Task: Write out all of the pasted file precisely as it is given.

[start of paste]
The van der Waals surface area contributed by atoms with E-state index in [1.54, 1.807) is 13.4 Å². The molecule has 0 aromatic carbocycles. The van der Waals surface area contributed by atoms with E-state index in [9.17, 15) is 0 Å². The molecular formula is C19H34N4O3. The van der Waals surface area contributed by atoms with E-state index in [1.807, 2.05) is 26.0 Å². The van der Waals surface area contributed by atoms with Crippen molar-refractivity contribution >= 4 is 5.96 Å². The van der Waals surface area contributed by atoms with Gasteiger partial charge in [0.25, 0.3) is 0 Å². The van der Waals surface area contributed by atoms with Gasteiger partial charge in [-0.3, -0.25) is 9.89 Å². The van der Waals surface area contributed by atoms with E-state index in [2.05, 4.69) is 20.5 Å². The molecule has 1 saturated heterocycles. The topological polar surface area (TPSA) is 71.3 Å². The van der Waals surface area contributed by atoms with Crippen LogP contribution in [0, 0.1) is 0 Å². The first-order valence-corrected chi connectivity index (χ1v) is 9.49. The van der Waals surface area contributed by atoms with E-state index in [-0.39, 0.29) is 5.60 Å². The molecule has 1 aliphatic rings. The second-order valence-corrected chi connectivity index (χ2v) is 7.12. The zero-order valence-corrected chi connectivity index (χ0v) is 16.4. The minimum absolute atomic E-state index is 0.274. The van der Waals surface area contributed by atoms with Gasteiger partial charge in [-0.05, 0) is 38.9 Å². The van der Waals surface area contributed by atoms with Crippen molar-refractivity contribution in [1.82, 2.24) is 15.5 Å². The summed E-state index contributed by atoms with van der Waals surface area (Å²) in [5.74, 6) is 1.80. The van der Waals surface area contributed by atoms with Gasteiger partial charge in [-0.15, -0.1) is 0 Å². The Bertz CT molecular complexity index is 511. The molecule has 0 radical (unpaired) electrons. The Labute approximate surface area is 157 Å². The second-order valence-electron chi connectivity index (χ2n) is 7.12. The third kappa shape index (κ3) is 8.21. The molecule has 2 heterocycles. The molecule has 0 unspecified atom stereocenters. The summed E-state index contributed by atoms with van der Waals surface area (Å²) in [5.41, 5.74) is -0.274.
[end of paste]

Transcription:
The van der Waals surface area contributed by atoms with E-state index in [1.54, 1.807) is 13.4 Å². The molecule has 0 aromatic carbocycles. The van der Waals surface area contributed by atoms with E-state index in [9.17, 15) is 0 Å². The molecular formula is C19H34N4O3. The van der Waals surface area contributed by atoms with E-state index in [1.807, 2.05) is 26.0 Å². The van der Waals surface area contributed by atoms with Crippen molar-refractivity contribution >= 4 is 5.96 Å². The van der Waals surface area contributed by atoms with Gasteiger partial charge in [0.25, 0.3) is 0 Å². The van der Waals surface area contributed by atoms with Gasteiger partial charge in [-0.3, -0.25) is 9.89 Å². The van der Waals surface area contributed by atoms with E-state index in [2.05, 4.69) is 20.5 Å². The molecule has 1 saturated heterocycles. The topological polar surface area (TPSA) is 71.3 Å². The van der Waals surface area contributed by atoms with Crippen LogP contribution in [0, 0.1) is 0 Å². The first-order valence-corrected chi connectivity index (χ1v) is 9.49. The van der Waals surface area contributed by atoms with E-state index in [-0.39, 0.29) is 5.60 Å². The molecule has 1 aliphatic rings. The second-order valence-corrected chi connectivity index (χ2v) is 7.12. The zero-order valence-corrected chi connectivity index (χ0v) is 16.4. The minimum absolute atomic E-state index is 0.274. The van der Waals surface area contributed by atoms with Gasteiger partial charge in [-0.05, 0) is 38.9 Å². The van der Waals surface area contributed by atoms with Crippen molar-refractivity contribution in [1.82, 2.24) is 15.5 Å². The summed E-state index contributed by atoms with van der Waals surface area (Å²) in [5.74, 6) is 1.80. The van der Waals surface area contributed by atoms with Gasteiger partial charge in [-0.15, -0.1) is 0 Å². The Bertz CT molecular complexity index is 511. The molecule has 0 radical (unpaired) electrons. The Labute approximate surface area is 157 Å². The second-order valence-electron chi connectivity index (χ2n) is 7.12. The third kappa shape index (κ3) is 8.21. The molecule has 2 heterocycles. The molecule has 0 unspecified atom stereocenters. The summed E-state index contributed by atoms with van der Waals surface area (Å²) in [5.41, 5.74) is -0.274.